[PW] Children's SF book or short story

d-lien University of Minnesota d-lien at umn.edu
Wed Nov 18 06:48:31 PST 2015

I'm out there (or in here, anyway), but I'm afraid I don't know the
story.  I second all of John Cowan's points on what is is not,

I can also eliminate a few more "hot world juvenile sf novels" -- it's
not FIVE AGAINST VENUS or BATTLE ON MERCURY or Heinlein's "Tenderfoot
in Space" (which takes place on a junglish Venus).  It's also not
ANDROMEDA, a title which I thought might be misremembered as an
"alpha" word, and the "recruit" part sounded promising).

I don't think it's any of the Winston SF Juvenile series, which are
probably the best remembered and most widely read juvenile sf novels
of the 1950s/1960s period and still popular into the 1970s and beyond.
I'm almost positive it's not anything by Andre Norton, probably the
most popular writer of young adult sf of the period.  That still
leaves a lot of possible novels (that I haven't read) and even more
short stories.

I posted the query on one of my other lists and will report back if
anyone recognizes it.  Sorry,

Dennis Lien / U of Minnesota Libraries (retired) /  d-lien at umn.edu

On Wed, Nov 18, 2015 at 7:33 AM, John Cowan <cowan at mercury.ccil.org> wrote:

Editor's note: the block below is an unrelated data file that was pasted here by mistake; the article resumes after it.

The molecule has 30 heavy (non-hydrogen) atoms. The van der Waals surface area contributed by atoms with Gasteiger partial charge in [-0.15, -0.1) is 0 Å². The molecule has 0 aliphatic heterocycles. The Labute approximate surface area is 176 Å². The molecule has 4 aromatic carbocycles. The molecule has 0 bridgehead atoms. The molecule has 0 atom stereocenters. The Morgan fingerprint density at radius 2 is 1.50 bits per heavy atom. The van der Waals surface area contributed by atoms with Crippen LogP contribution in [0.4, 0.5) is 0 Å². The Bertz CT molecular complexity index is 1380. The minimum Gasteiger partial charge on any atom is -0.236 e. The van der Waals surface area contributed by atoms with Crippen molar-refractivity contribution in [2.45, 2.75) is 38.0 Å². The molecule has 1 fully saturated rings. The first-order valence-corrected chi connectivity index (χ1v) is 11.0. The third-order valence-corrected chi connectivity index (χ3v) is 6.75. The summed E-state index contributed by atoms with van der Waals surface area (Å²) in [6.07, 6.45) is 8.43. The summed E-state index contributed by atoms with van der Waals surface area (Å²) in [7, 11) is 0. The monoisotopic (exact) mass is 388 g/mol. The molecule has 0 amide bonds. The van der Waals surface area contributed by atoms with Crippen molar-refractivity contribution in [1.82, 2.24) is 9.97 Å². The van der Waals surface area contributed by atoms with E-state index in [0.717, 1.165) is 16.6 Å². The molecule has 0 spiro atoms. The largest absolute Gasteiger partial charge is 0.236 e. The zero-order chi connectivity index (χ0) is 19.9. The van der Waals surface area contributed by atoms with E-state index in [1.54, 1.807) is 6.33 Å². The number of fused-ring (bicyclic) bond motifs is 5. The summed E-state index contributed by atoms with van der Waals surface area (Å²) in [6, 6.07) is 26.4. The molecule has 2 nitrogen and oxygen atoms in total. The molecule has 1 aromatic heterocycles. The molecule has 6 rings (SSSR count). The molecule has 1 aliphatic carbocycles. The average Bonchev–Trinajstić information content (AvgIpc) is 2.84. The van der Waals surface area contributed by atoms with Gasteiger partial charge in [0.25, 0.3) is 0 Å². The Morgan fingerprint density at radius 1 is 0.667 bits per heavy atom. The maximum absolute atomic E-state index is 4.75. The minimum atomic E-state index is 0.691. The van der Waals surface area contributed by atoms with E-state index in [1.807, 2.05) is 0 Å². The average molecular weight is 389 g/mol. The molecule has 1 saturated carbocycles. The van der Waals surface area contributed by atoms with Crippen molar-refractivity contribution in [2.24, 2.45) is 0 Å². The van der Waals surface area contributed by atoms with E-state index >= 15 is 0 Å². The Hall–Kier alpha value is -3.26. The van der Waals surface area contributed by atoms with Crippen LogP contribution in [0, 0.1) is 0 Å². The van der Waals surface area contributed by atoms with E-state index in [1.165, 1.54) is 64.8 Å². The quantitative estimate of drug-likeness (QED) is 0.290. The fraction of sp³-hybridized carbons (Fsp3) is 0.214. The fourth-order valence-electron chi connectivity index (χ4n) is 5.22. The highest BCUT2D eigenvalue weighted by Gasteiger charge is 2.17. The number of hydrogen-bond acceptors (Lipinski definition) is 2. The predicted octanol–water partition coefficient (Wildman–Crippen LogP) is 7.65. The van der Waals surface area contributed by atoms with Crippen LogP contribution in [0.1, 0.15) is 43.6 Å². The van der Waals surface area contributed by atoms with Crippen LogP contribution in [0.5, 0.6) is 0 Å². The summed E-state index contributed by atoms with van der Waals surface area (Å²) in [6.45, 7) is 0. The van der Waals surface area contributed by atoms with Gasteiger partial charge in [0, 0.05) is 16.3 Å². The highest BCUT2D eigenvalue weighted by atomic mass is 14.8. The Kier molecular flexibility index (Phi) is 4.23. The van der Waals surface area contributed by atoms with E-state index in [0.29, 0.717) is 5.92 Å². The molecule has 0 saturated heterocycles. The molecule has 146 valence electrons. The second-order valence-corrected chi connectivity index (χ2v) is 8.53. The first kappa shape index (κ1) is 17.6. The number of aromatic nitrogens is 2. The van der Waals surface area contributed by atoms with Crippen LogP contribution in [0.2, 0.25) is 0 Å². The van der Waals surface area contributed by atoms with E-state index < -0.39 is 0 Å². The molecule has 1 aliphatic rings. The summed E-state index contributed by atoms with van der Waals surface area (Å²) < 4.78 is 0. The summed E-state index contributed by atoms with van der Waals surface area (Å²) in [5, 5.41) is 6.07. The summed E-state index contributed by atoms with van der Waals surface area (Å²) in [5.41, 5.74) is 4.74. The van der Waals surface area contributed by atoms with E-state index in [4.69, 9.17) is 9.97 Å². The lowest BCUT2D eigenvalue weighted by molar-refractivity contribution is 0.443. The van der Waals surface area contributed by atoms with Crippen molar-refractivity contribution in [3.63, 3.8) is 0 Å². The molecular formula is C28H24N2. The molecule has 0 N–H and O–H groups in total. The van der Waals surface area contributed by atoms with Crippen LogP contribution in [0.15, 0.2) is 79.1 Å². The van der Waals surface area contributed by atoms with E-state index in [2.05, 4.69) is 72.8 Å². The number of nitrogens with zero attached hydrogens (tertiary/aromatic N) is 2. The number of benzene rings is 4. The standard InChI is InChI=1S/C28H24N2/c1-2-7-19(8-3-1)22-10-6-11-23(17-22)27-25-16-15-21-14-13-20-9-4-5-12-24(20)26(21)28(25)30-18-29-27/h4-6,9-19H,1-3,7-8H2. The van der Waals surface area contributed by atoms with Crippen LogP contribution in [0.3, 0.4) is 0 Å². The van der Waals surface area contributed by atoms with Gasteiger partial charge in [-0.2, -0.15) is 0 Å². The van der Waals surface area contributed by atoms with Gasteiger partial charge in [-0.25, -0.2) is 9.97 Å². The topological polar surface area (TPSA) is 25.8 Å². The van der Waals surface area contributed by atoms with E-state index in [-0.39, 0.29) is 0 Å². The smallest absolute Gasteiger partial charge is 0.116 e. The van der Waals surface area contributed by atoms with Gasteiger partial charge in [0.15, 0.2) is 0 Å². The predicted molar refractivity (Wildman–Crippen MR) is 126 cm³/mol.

> Holly Campbell-Polivka scripsit:
>> I did a google search and was able to find somebody else on a science
>> fiction forum searching for what I believe may be the same book. The
>> clue I got from that was that the person thinks the planet or world
>> may be called something like Alpha.
> Since Alpha Centauri is the closest star to the Sun, it's been used in
> lots of sf novels, so that doesn't help much.
>> I'm wondering if the author possibly could be
>> Robert Silverberg, and if the story may be Revolt on Alpha C,
> I'd say the description in Wikipedia rules that out: Alpha C is populated
> by dinosaurs and human colonists.
>> And suggestions I got from another listserv include: Dorsai novellas
>> by Gordon R. Dickson;
> I can rule that out.  The plot doesn't remotely match any of the Dorsai
> novels, and in the Dorsai universe, there is no planet called Alpha;
> the worlds orbiting Alpha Centauri are named Newton and Cassida.
>> The Immortals of Mercury, by Clark Ashton Smith;
> Smith's work is classic fantasy, and would be unlikely to feature a
> computer.  The story you mention is online at
> <http://www.eldritchdark.com/writings/short-stories/98/the-immortals-of-mercury>
> and doesn't fit your plot at all.  Wash out Smith altogether.
>> or Planet of Adventure stories, by Jack Vance.
> No plot match, based on Wikipedia.  This plot doesn't sound anything
> like Vance to me.
> Sorry not to be more helpful, but negative evidence is still evidence.
> --
> John Cowan          http://www.ccil.org/~cowan        cowan at ccil.org
> A rose by any other name may smell as sweet, but if you called it
> an onion you'd get cooks very confused.          --RMS
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